Starbucks Corp., facing a growing unionization movement in the US from baristas and other retail employees, paid nearly $11.7 million to its former general counsel Rachel Gonzalez last year.
Gonzalez, who was replaced after Starbucks brought back its chairman emeritus Howard Schultz for a third stint as CEO, was involuntarily terminated as of April 4, 2022. She remained a senior adviser to Starbucks through May 20 of last year, during which time the company reduced by 50% her annual base salary of $725,000.
Starbucks disclosed in a proxy statement filed Jan. 27 that its former top lawyer received about $440,200 in base salary, more than $3.6 million in stock awards, and roughly $7.6 million in other compensation last year. That sum was more than double the $5.3 million pay package given to Gonzalez in fiscal 2021.
Gonzalez, now serving as a board observer at Vacasa Inc., said in an interview last year that she remains a loyal Starbucks customer. The terms of her separation deal call for Starbucks to pay up to $8 million to Gonzalez, who was hired in 2018.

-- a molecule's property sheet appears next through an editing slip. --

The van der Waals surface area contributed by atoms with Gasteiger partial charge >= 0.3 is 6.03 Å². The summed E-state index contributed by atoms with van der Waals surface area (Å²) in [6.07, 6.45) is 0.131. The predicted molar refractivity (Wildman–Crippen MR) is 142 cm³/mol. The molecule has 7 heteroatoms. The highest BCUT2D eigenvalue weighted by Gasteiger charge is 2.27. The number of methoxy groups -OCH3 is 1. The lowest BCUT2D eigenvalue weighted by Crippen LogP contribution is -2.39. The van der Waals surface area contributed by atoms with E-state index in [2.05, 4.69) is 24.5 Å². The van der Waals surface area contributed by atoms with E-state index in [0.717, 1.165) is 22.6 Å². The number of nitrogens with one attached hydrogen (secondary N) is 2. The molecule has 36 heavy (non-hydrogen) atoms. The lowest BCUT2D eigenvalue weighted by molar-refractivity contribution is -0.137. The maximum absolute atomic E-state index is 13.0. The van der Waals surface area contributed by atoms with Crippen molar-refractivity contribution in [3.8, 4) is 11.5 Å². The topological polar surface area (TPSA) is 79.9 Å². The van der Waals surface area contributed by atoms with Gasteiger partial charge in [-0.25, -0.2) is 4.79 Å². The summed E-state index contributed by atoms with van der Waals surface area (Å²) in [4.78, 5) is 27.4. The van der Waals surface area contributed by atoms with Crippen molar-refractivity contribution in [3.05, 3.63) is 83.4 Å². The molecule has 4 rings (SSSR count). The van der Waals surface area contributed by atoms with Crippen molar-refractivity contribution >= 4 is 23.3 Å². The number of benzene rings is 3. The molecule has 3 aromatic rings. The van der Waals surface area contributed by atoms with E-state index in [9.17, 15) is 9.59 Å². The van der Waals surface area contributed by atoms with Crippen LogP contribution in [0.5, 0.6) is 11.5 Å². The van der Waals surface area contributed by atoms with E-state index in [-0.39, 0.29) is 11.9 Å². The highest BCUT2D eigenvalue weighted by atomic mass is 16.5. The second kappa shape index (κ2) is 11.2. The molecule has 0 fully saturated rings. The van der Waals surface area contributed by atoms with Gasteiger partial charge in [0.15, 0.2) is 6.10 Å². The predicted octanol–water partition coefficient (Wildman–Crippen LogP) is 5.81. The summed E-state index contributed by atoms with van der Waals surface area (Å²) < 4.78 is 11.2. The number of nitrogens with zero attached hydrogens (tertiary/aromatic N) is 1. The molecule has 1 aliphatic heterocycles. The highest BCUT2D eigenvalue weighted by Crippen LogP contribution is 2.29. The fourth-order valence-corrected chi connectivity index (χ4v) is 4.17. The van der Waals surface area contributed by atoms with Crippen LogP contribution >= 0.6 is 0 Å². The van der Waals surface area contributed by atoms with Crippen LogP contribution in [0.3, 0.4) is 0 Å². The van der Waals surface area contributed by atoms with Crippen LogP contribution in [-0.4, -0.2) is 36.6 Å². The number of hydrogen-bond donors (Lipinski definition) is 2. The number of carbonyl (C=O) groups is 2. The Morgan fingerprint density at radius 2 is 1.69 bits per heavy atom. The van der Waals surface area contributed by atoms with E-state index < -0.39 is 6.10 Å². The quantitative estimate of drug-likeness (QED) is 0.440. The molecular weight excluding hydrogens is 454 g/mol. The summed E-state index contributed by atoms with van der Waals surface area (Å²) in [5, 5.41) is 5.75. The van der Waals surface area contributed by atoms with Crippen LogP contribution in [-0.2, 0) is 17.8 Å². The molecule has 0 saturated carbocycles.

Her exit came as Starbucks reshuffled its executive management—veteran in-house lawyer Zabrina Jenkins remains acting general counsel—in the face of mounting labor woes, including walkouts and union organization efforts in its stores.
The coffee chain had at least 107 strikes during 2022, a year in which the US had its most work stoppages since 2005. The retail sector was by far the most active industry for those labor disputes.
Starbucks has sought to recruit in-house labor and employment expertise to help it cope with the union activity surge.
The Seattle-based company hired former National Labor Relations Board field attorney Daniel Mueller this month as a director and corporate counsel for labor. He spent the past decade working for Catholic health care giant Providence Health & Services.
Mueller is one of at least a half-dozen labor lawyers that Starbucks has hired internally within the past two years. The company didn’t immediately respond to a request for comment about its latest legal hiring efforts—a Starbucks spokeswoman said last year it had backfilled roles vacated by departures.
Littler Mendelson and Ogletree, Deakins, Nash, Smoak & Stewart have collectively handled more than 70% of labor and employment cases involving Starbucks filed in US federal courts within the past five years, according to Bloomberg Law data.
Jackson Lewis and Seyfarth Shaw, two other law firms known for their large labor practices, have also represented Starbucks during that time.
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